earlier version so wonderful, so human. George Orr is a
mannequin. Lelache is a complete cipher. Dr. Haber exhibits
none of the eccentric egomania that should be driving his
Lest you turn into a pillar of salt like Lots' wife, avert your eyes...
Like many others, I was very interested in this remake of "The Lathe of
Heaven," for several reasons. The book by Ursula K. LeGuin is widely
regarded as a science-fiction classic, although I have never thought it
was among her best work. I read it after I saw the first "Lathe of
Heaven" on PBS in 1980 and realized that considerable liberties had
been taken with the story, although it was much closer to the book than
this latest endeavor.
Back then, "Lathe" was a bold experiment for PBS and the producers: To make an original full-length science-fiction TV movie on a limited budget that would appeal to an audience used to flashier entertainment. Remember, it was only three years since "Star Wars" and "Close Encounters of the Third Kind" had revitalized screen science fiction, until then very much in the doldrums. The producers of LOH wanted to make a more intimate story than those blockbuster movies, one based more on human relationships. With their low budget, they looked for places and expedients that would transmit their vision. Although the story was set in Portland, Oregon, they filmed a lot of it in Dallas because of that city's more futuristic architecture. I liked it very much and videotaped it, and have the tape to this day. (Unfortunately but inevitably, the tape had deteriorated significantly when I transferred it to DVD at the end of 2006. Never fear, it appears that it's now available on commercial DVD.)
It says a great deal about inflation in the movie business that the remake had a "small" budget of "only" $5 million. That would have been a lot of money for the original filmmakers. I also wonder why here in the States we had to wait until September of 2002 to see it when the first comments about it, from a viewer in Turkey, are from February!
But whenever it aired, my reaction would be the same: Why did they bother to make it at all? There is so little of the original here that it is essentially a different work. They have taken the story and drained it of its blood. And what does happen goes beyond problems with temporal discontinuities and paradoxes; these people behave without logic or motivation. It looks like a long episode of the "new" Outer Limits or a similar show, one of those low-budget syndicated series that they film in Canada because it's cheaper there, where there is money only for a few sets, a couple of computer graphics, and a lot of talk in closeup (to hide the spareness of the sets). All of the acting and dialogue takes place in murmurs. I usually like James Caan, but it looks like he's been watching Bruce Willis's recent film work and decided to try the minimalist, non-acting approach.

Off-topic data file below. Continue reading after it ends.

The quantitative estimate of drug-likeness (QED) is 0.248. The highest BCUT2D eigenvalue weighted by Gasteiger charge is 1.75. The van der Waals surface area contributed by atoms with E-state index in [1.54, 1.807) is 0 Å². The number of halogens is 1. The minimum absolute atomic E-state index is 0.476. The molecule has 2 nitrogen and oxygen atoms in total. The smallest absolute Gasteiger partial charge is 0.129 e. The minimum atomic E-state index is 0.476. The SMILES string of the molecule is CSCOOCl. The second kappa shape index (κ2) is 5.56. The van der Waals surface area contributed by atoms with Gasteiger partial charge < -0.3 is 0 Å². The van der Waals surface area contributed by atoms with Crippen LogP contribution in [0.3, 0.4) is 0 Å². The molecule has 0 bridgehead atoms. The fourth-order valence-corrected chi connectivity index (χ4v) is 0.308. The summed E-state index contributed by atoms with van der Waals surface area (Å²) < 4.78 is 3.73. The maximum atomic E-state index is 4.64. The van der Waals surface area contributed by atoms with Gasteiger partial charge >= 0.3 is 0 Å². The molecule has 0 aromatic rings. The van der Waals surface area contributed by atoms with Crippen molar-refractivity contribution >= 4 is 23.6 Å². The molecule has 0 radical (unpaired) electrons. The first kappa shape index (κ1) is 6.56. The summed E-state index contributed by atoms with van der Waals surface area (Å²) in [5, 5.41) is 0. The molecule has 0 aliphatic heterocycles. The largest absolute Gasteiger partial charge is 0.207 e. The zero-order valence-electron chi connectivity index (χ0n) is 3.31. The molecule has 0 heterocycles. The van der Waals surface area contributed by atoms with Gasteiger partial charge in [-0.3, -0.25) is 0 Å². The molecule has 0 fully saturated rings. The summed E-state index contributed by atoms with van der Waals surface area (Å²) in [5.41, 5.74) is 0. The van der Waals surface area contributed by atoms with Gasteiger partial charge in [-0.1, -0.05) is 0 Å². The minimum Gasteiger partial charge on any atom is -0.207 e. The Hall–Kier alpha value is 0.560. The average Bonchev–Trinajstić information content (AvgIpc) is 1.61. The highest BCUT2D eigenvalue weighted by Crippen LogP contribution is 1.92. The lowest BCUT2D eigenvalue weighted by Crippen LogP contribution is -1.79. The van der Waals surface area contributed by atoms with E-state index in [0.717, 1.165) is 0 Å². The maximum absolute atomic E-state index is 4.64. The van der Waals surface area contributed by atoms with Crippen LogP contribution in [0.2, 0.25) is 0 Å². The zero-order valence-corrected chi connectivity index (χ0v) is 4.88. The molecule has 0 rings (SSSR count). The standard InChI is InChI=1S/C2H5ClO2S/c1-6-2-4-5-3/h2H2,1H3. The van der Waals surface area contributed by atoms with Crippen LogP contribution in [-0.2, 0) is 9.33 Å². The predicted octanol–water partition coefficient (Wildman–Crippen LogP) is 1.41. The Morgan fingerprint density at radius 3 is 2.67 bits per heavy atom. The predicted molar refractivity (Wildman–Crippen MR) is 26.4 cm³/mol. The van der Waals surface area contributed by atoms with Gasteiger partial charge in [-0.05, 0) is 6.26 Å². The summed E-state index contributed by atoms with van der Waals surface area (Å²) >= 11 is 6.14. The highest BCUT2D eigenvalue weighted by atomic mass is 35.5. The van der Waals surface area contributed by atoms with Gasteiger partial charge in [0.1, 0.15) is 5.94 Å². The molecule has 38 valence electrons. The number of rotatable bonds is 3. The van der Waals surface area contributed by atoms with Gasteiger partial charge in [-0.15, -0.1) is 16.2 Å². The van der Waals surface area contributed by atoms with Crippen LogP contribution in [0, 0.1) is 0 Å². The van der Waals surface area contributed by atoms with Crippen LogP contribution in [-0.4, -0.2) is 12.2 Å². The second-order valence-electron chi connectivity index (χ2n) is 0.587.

Now that I've brought up The Outer Limits, remember how the opening credits used to talk about "awe and mystery"? Well, if you want awe and mystery, forget about this remake and go back to the 1980 version; it had much more of those qualities.
I haven't read the book or seen the original film made in 1980, so I
have nothing to compare this remake to, and I enjoyed it very much. The
story is a fantastic metaphor about how we shape/dream our own
realities, and there are excellent performances from Haas and Caan
(both with double a's in their names - coincidence?....) I would most
definitely want to see the original version now, since it has been
recommended so highly by my fellow reviewers here at the site.
Wanted to add that I've since seen the original, and I actually liked the new one better, believe it or not - I thought the story evolved with more clarity in the remake and the overall feeling it left me with was more satisfying than the original as well. Both excellent, though.
let me preface by saying ive seen the 1980 version, and ive read the
no movie will ever be exactly like the book it originates from. so why compare. its a rare occasion that an author gets behind the camera (kudos to clive barker) which means that the director gets dibs on interperitation. and books, like music, like visual art, are open to interperitation, every one takes what they want from them. i put this in the realm of american psycho, solaris, and dune. complex novels, different screen visions. when directors take on novels, they bring out what they want, and can, in the time they have.
that said, i think haas did an excellent job. the whole concept behind the story has plenty to grab from. haas chose the elements he wanted to excentuate and illustrate and did so admirably. im not saying its a perfect film. i thought the penny character was totally overdone. and while i would find myself taking issues with some of the inconsistencies, i decided to except them on grounds that its the nature of this world. each waking presents a new reality. so i have no ground to argue the nitpicky stuff. i thought lukas haas was an excellent george orr, but had difficulty pairing him with lisa bonet, thus making thier relationship less believable.